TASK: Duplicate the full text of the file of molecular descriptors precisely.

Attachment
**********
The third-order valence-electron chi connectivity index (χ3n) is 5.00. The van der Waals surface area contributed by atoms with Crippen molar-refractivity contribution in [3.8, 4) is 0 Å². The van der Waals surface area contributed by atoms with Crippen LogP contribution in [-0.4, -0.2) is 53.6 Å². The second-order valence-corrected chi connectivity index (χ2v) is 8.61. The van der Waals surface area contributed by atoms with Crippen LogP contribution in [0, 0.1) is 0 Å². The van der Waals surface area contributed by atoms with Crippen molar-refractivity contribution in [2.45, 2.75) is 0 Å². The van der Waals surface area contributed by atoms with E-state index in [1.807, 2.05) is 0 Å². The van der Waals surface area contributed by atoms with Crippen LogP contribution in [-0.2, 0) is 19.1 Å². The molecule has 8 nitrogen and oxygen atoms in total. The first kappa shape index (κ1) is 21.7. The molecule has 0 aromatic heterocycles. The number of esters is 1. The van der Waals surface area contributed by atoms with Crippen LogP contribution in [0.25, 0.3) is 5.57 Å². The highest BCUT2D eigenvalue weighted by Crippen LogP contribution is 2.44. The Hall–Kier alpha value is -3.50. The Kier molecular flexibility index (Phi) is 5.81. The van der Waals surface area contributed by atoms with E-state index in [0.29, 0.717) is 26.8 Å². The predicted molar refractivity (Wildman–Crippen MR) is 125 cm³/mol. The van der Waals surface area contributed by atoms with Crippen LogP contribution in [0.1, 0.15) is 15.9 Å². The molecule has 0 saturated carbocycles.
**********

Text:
The third-order valence-electron chi connectivity index (χ3n) is 5.00. The van der Waals surface area contributed by atoms with Crippen molar-refractivity contribution in [3.8, 4) is 0 Å². The van der Waals surface area contributed by atoms with Crippen LogP contribution in [-0.4, -0.2) is 53.6 Å². The second-order valence-corrected chi connectivity index (χ2v) is 8.61. The van der Waals surface area contributed by atoms with Crippen LogP contribution in [0, 0.1) is 0 Å². The van der Waals surface area contributed by atoms with Crippen molar-refractivity contribution in [2.45, 2.75) is 0 Å². The van der Waals surface area contributed by atoms with E-state index in [1.807, 2.05) is 0 Å². The van der Waals surface area contributed by atoms with Crippen LogP contribution in [-0.2, 0) is 19.1 Å². The molecule has 8 nitrogen and oxygen atoms in total. The first kappa shape index (κ1) is 21.7. The molecule has 0 aromatic heterocycles. The number of esters is 1. The van der Waals surface area contributed by atoms with Crippen LogP contribution in [0.25, 0.3) is 5.57 Å². The highest BCUT2D eigenvalue weighted by Crippen LogP contribution is 2.44. The Hall–Kier alpha value is -3.50. The Kier molecular flexibility index (Phi) is 5.81. The van der Waals surface area contributed by atoms with E-state index in [0.29, 0.717) is 26.8 Å². The predicted molar refractivity (Wildman–Crippen MR) is 125 cm³/mol. The van der Waals surface area contributed by atoms with Crippen LogP contribution in [0.1, 0.15) is 15.9 Å². The molecule has 0 saturated carbocycles.